The arrangement would be unconventional and has stirred a debate among security experts, though there has long been an overlap between private and public security officials.
Indeed, former law enforcement agents like Schiller often take private sector security jobs to earn extra income.
However, there are no federal standards for training private security officers. As a result, the training, enforcement, and use-of-force guidelines for private security guards are left up to the states.
Jonathan Wackrow, a former Secret Service agent under President Obama and the executive director of Risk Assistance Network + Exchange, a risk management firm, said that the business of merging private and public security is complex.
"When you go through the Secret Service academy, you're focused on honing the trade craft of protection," Wackrow said. "It's a methodology which is proactive in nature, [and designed] to identify vulnerabilities in advance, and then mitigate those vulnerabilities."
Private security "don't have the ability to necessarily act in a comprehensive, proactive manner," Wackrow added. "They have to rely on being more reactive, especially around executive protection."
Trump drew criticism for using his private security force during his state-by-state "USA Thank You Tour" after winning the election, raising the possibility that he wouldn't give up private security after entering office.
A Secret Service spokesperson said the agency is the only agency with a mandate to "provide for the protection of the president, vice-president, and their families as well as presidential candidates."
The spokesperson added that the Secret Service "respects the First Amendment rights of individuals, and our personnel only become involved when a person makes a movement or threat toward one of our protectees."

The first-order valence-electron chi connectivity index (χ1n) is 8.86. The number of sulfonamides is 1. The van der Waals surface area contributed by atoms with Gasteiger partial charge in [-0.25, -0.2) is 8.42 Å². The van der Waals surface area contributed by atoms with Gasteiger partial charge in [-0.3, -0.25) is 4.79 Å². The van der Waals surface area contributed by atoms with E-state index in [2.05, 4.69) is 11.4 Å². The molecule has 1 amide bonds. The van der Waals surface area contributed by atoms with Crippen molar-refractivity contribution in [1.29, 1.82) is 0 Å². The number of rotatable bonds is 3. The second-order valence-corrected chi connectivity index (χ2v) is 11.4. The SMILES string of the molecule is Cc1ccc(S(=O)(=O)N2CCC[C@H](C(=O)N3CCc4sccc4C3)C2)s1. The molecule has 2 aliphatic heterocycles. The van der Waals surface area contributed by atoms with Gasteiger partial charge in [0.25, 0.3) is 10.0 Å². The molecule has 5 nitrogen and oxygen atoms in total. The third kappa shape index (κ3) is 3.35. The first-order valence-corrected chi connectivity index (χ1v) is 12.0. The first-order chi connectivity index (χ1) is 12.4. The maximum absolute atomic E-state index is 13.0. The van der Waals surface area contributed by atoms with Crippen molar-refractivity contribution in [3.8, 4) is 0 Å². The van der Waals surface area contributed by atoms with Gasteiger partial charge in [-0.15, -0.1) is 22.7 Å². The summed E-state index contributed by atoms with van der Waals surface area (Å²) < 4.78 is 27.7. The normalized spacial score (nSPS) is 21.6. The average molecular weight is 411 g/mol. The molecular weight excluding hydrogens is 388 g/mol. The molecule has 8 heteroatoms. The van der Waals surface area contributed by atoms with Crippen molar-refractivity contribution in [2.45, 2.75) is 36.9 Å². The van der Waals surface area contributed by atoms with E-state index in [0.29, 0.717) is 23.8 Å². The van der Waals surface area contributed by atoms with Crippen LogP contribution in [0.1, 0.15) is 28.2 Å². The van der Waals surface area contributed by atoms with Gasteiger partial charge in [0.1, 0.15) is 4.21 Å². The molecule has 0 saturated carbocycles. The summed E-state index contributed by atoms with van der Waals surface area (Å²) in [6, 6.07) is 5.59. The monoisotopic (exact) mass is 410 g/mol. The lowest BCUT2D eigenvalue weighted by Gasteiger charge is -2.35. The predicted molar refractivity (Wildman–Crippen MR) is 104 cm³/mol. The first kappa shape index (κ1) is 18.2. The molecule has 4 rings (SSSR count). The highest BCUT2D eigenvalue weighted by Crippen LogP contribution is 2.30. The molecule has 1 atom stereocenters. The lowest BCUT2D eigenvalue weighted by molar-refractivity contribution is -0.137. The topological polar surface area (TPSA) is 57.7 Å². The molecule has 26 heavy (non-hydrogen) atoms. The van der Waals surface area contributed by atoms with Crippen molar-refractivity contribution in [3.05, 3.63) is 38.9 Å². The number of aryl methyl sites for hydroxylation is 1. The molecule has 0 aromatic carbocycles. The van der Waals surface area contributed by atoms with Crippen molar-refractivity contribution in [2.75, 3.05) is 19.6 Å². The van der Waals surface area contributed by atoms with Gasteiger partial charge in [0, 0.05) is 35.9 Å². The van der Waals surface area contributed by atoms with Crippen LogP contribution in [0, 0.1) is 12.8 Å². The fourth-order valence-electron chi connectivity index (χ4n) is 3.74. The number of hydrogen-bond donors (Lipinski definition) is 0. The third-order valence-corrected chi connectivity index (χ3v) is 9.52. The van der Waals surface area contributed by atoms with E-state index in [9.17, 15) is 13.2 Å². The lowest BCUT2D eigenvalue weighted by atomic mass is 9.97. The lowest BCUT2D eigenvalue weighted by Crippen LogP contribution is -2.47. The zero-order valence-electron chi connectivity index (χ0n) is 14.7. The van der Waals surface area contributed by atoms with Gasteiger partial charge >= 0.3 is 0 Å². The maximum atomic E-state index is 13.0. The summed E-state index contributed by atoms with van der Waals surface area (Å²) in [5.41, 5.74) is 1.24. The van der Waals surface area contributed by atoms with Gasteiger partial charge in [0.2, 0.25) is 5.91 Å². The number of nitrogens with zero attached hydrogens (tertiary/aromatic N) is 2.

The official, who said that the agency is planning to announce more details on its protection plan for Trump in the near future, referred further questions to Trump transition officials.
The Trump transition team did not return several requests for comment. After the election, a Trump transition spokesperson pushed back on a POLITICO report that Trump planned to continue using private security guards as president.
But the official did not provide a detailed plan on Trump's potential security arrangements in the White House. And the campaign finance reports show that the president-elect's team — at least through the end of November — continued paying for private security.
If Trump continues using a combination of Secret Service protection and private security firms, several sources said it could add a layer of confusion and potential conflicts once he begins traveling around the country.
Most states follow some of the same basic guidelines for regulating private security companies. In all 42 states, including the District of Columbia, issue licenses for private security officers. But 15 of those states have no training requirements for private armed guards, though most are expected to have previous law enforcement training.